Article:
Source: Los Angeles Times
On August 12, 2000, the Los Angeles Times reported that while adolescent girls are two times more inactive than boys, for Muslim girls who follow religious laws of modesty, the problem can be even greater. These modesty requirements "eliminate public appearances in swimsuits, shorts, visible sports bras and tank tops. Once girls reach puberty, many choose to cover their hair, legs and arms; the most conservative families insist that the clothing be baggy enough to obscure the figure." Semeen Issa and the Muslim Women's League are making it their job to show young Muslim girls that they can practice both Islam and sports. "One basic thing we try to get across here is that you can do whatever you want," said Issa, the vivacious camp director and lifelong athlete who is leading the program's third year. "Just because you wear a scarf, long sleeves and long pants, don't let it stop you." The message was heard loud and clear by the 30 campers, aged 7 to 16, "who trooped out to tackle Tae Bo, volleyball, tennis, basketball and soccer at the Westridge camp. In one room, younger girls shrieked and squealed as they punched, kicked and did Tae Bo moves" while listening to pop music. Older girls were taught how to play basketball, aided by Jumana Abdul-Malik, a Muslim who plays center on the Westridge School for Girls in Pasadena's basketball team. "Jumana and others who cover their hair said they enjoyed the questions they get about the practice as a chance to educate people about Islam. At one recent USC basketball camp, Jumana said, a girl asked her whether it was true she was an Indian who worshiped the devil. 'I was so happy they asked me; if they hadn't, they would have thought everyone who wore a scarf worshiped the devil,' Jumana said."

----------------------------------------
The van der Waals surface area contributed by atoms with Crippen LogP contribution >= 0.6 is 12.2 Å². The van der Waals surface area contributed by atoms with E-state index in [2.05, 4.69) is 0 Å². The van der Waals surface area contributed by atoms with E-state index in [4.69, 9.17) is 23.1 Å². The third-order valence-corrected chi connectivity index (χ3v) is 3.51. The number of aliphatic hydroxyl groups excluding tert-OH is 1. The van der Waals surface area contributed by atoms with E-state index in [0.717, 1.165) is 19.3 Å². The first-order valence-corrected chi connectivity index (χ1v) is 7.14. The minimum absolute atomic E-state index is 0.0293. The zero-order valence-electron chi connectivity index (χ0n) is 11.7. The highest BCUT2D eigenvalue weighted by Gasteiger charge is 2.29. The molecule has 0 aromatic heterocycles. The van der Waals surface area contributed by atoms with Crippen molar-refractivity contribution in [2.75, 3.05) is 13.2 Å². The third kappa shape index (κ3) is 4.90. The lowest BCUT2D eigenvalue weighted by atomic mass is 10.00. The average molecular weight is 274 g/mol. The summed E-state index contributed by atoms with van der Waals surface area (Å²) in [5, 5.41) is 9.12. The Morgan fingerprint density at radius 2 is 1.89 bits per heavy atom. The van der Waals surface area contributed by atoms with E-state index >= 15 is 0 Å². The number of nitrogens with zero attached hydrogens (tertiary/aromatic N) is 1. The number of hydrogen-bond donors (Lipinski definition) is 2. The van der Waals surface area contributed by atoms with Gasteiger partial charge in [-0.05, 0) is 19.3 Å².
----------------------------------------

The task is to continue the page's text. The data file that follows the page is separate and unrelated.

"When I do things like basketball," Jumana said, "people say: 'Whoa. Muslim girls are normal. They do normal things.'"